Some like it hot

American society loves to scrutinize pregnant women and shriek at them if they’re doing anything — puffing a cigarette, sipping some red wine — that might endanger their payload. The presumption, of course, is that women are morally bound to carefully abstain from any activity that might damage even a single fragment of the impending-bundle-of-joy’s DNA. And hey: Fair enough. But what about men? There’s a big double standard here, because as plenty of studies have shown, genetic defects can just as easily be caused by men accidentally cuisinarting their own reproductive materiels with booze, nicotine, goofballs, or what have you. And does anyone yell at men of reproductive age for endangering the nation’s unborn generations by getting sozzled during the Super Bowl?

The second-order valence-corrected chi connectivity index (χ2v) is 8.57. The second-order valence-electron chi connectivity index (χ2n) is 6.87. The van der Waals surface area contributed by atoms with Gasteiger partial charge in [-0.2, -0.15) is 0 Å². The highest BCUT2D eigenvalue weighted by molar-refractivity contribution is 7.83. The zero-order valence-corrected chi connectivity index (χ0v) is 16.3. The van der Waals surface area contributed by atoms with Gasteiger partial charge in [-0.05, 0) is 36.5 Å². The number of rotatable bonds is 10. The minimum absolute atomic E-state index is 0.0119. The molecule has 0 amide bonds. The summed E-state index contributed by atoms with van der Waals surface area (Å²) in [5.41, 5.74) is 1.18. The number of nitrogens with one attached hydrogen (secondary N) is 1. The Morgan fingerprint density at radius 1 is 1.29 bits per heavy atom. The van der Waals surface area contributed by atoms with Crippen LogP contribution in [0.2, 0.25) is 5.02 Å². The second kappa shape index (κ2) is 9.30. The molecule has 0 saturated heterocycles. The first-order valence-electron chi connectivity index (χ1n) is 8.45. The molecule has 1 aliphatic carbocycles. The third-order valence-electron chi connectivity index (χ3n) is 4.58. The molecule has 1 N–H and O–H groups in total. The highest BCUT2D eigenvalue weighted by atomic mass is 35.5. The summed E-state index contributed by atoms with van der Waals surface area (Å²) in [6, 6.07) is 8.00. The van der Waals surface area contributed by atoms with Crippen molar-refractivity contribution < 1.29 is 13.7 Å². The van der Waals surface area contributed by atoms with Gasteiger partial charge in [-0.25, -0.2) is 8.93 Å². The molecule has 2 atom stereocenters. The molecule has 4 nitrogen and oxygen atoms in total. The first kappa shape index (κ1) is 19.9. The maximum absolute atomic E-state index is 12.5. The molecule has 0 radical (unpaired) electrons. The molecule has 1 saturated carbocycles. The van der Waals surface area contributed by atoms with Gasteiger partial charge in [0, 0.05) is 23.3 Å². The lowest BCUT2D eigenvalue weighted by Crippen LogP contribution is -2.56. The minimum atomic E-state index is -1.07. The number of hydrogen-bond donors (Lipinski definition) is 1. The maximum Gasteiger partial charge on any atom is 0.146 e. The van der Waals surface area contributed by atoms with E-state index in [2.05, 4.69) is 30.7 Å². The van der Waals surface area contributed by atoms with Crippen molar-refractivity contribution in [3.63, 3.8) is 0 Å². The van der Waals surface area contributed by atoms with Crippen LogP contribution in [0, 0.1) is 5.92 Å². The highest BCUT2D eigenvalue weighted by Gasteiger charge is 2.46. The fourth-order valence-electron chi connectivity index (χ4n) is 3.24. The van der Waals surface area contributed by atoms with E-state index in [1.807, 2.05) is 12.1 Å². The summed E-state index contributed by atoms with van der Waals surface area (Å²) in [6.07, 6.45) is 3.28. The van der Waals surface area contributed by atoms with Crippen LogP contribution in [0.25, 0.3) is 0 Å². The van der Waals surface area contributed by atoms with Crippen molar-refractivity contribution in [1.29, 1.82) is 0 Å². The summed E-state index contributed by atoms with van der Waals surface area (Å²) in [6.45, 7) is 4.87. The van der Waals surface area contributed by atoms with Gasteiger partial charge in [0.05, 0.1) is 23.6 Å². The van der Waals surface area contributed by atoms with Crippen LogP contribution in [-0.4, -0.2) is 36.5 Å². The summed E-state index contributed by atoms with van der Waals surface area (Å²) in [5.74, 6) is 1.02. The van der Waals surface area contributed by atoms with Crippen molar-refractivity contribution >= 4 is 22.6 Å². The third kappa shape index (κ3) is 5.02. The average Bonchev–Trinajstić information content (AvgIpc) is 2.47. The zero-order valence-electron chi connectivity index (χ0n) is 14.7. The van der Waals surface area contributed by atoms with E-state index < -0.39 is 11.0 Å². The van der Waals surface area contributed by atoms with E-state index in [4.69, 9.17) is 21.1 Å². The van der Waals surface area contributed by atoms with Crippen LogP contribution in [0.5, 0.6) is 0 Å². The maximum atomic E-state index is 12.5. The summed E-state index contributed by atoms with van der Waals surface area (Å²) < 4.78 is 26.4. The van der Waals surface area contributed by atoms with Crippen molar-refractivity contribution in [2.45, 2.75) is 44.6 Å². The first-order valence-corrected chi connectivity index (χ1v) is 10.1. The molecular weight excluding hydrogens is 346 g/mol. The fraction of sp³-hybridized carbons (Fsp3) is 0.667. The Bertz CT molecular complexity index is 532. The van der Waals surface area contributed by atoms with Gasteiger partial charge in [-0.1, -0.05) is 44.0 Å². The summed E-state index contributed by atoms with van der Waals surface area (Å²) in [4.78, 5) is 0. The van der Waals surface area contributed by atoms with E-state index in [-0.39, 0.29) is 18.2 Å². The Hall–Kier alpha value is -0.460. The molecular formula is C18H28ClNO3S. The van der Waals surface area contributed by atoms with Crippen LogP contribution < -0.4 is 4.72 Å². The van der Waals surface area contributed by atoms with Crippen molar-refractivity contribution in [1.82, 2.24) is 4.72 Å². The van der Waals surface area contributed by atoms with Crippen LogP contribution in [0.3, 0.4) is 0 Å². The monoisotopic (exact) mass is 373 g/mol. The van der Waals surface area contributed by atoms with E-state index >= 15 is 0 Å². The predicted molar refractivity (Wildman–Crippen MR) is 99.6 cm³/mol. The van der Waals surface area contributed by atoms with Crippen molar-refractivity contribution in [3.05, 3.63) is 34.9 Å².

But anyway. This windy, tendentious prologue is merely a setup to the scientific nugget du jour that has been careening around the blogosphere. Apparently, a new study argues that the heat from laptops can harm male fertility. As The Globe and Mail reports:

Research published today in the journal Human Reproduction has found that laptops, combined with the thighs pressed-together posture needed to balance them, give off enough heat to raise the temperature inside testicles by nearly three degrees Celsius (5.4 F).

This increase, researchers warn, could endanger the production of healthy sperm and lead to infertility.

(Thanks to Gord Fynes for this one!)

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I'm Clive Thompson, the author of Smarter Than You Think: How Technology is Changing Our Minds for the Better (Penguin Press). You can order the book now at Amazon, Barnes and Noble, Powells, Indiebound, or through your local bookstore! I'm also a contributing writer for the New York Times Magazine and a columnist for Wired magazine. Email is here or ping me via the antiquated form of AOL IM (pomeranian99).

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